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Crab Orchard Review is now accepting entries to its 2013 Student Writing Awards in Fiction, Nonfiction, and Poetry. One winner will be chosen in each category (fiction, literary nonfiction, and poetry). The three category winners will each receive an award payment of $500 and be published in the 2014 Winter/Spring issue of Crab Orchard Review.

Guidelines: The award competition is open to all undergraduate and graduate students who are U.S. citizens or permanent residents currently enrolled (at the time of the submission period) full- or part-time in a U.S. college or university. All entries will be screened by published and accomplished writers and editors. Entries must be previously unpublished, original work written in English. Simultaneous submissions are considered, but an entry is ineligible to win if accepted for publication elsewhere.

All entries must be submitted online by March 18th, 2013 (entries will be accepted until 11:59:59 PM (Central Time)). All entrants will be notified of results by email.

Page Restrictions: Prose entry length: up to 4000 words for fiction or for literary nonfiction. Poetry entry length: one poem only, up to 3 pages in length. Entrants may only submit one story, one nonfiction piece, or one poem. Do not submit work in more than one genre.

Entry Fee: Beginning in 2013, there will be a small processing fee ($3.00) to pay for the cost of the online submission system. All entries must be made online.

You can find complete guidelines and submit your work at craborchardreview.submittable.com/submit.

Poetry Night, Love on the Road, and a Publishing Job

Design Cloud would like to invite the Depaul English department to join them on Thursday, February 21st for their first ever Poetry Night.

poetrynightPoetry Night will run from 6:30 p.m. to 8:30 p.m. Scheduled readings will fill the first hour and any and all interested poets are invited to read their work during an open mic portion during the second hour. Featured Readers include Matthew Corey, Susan Hogan, Paul Luikart, Jason Noah and Mylo Reyes.

There will be a $5 suggested donation.

Design Cloud describes themselves as, “an innovative space, a collective resource, a culture which allows our best work to be realized. At our core we are passionate creatives doing what we love. Our studio is also an art gallery fostering rising Chicago artists and curators. The intersection of art and design is our source of constant inspiration.”

Poetry Night is being held in conjunction with the Peculiar Poetics exhibition, February 1st – March 5th, 2013. Peculiar Poetics is an exhibition showcasing artists who reinvent the ordinary functions of objects into situations and moments of visual poetry, likewise poets use language to create visuals.  Poetry Night is an effort to show the importance of visual and verbal expression in both creative practices.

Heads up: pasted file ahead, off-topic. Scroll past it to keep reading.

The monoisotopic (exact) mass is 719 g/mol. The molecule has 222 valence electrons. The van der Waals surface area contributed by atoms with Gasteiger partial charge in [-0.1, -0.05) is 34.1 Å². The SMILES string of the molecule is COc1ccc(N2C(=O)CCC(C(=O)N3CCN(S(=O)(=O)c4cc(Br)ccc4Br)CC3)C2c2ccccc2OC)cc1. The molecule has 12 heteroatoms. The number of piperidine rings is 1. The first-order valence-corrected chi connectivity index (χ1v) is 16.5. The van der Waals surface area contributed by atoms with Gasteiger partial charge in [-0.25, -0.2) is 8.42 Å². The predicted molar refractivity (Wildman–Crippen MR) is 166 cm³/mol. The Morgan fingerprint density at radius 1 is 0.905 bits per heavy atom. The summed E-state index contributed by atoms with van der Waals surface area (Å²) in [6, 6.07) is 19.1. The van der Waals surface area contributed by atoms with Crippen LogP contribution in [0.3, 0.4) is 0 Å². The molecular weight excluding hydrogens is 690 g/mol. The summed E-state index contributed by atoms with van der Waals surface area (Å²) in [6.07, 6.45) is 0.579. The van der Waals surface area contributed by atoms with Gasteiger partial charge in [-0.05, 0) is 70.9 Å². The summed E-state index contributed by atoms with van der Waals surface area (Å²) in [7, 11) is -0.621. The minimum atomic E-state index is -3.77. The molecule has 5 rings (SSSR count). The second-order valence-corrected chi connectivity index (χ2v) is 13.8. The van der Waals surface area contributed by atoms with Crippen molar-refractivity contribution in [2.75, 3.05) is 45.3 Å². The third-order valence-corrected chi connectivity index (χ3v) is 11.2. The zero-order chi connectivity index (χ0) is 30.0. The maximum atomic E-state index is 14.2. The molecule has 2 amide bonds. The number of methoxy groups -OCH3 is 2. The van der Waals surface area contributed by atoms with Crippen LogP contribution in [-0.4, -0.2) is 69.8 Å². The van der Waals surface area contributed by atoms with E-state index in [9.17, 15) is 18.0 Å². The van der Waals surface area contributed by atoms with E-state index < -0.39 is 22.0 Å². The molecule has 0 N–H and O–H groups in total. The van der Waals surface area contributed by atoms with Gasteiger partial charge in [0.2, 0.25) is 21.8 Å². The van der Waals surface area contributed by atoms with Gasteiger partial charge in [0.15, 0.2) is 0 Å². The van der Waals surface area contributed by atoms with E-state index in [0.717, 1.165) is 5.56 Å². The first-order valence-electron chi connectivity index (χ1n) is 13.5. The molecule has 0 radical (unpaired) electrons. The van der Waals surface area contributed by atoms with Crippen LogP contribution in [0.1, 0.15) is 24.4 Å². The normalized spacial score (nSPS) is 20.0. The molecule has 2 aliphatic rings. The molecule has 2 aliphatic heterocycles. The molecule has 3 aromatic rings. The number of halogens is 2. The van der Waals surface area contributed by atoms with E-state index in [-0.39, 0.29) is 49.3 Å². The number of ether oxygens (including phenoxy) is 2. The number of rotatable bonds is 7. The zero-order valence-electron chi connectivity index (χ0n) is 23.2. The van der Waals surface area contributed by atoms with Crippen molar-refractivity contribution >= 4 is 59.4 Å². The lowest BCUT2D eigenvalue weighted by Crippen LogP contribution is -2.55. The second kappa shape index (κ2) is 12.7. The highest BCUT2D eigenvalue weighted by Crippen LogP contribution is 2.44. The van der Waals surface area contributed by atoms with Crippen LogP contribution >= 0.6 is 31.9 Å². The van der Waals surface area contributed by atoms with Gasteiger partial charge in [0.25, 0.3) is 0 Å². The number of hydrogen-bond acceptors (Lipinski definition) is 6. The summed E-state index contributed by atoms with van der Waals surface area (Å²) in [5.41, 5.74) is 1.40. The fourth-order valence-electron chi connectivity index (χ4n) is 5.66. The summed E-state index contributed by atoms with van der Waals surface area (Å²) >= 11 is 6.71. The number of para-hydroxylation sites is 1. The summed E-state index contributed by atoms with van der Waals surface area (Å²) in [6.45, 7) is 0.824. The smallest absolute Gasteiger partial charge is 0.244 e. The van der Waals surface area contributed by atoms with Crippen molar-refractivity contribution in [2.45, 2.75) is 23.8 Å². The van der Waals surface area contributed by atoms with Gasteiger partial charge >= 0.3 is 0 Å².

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An new literary project called Love on the Road has issued a call for submissions. Love on the Road 2013 will be an anthology of stories about making LOTR2013connections, from heartfelt ones ending in weddings to less high-minded ones ending in beds (or wherever). Half the stories will be about travelers meeting people far from home, and the other half about people meeting travelers passing through.

Writers can submit their 5,000-word stories any time before March 31st, 2013. There is a $10 reading fee. Two editors will choose the best 12 stories for publication and send them to a panel of judges, which includes writers and literary agents. They will pick the stories that will win the cash prizes of $200, $100 and $50.

You find out more about this anthology and how to submit at loveontheroad2013.com.

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And finally, a job opening: Chicago Review Press is seeking a Project Editor. This is a full-time position with benefits.

The project editor handles book production from approved manuscript to print for approximately 20 books a year. He or she coordinates with acquisition editors, authors, copy editors, proofreaders, indexers, and designers to shepherd books through the production process. The project editor is responsible for following schedules to meet publication dates and is directly supervised by the managing editor. He or she is expected to participate in meetings to evaluate proposals, titles, and covers. The ideal candidate has strong communication, organizational, and project/time management skills and is detail-oriented, fluent in Microsoft Word and Excel, and an experienced user of the Chicago Manual of Style. A minimum of one year of publishing experience is required. Interested candidates should forward a resume to Cynthia Sherry, Publisher, Chicago Review Press, 814 N. Franklin Street, Chicago, Illinois, 60610, e-mail csherry@chicagoreviewpress.com.

Jen Percy and Alastair Bonnett on Campus

PercyFlyer2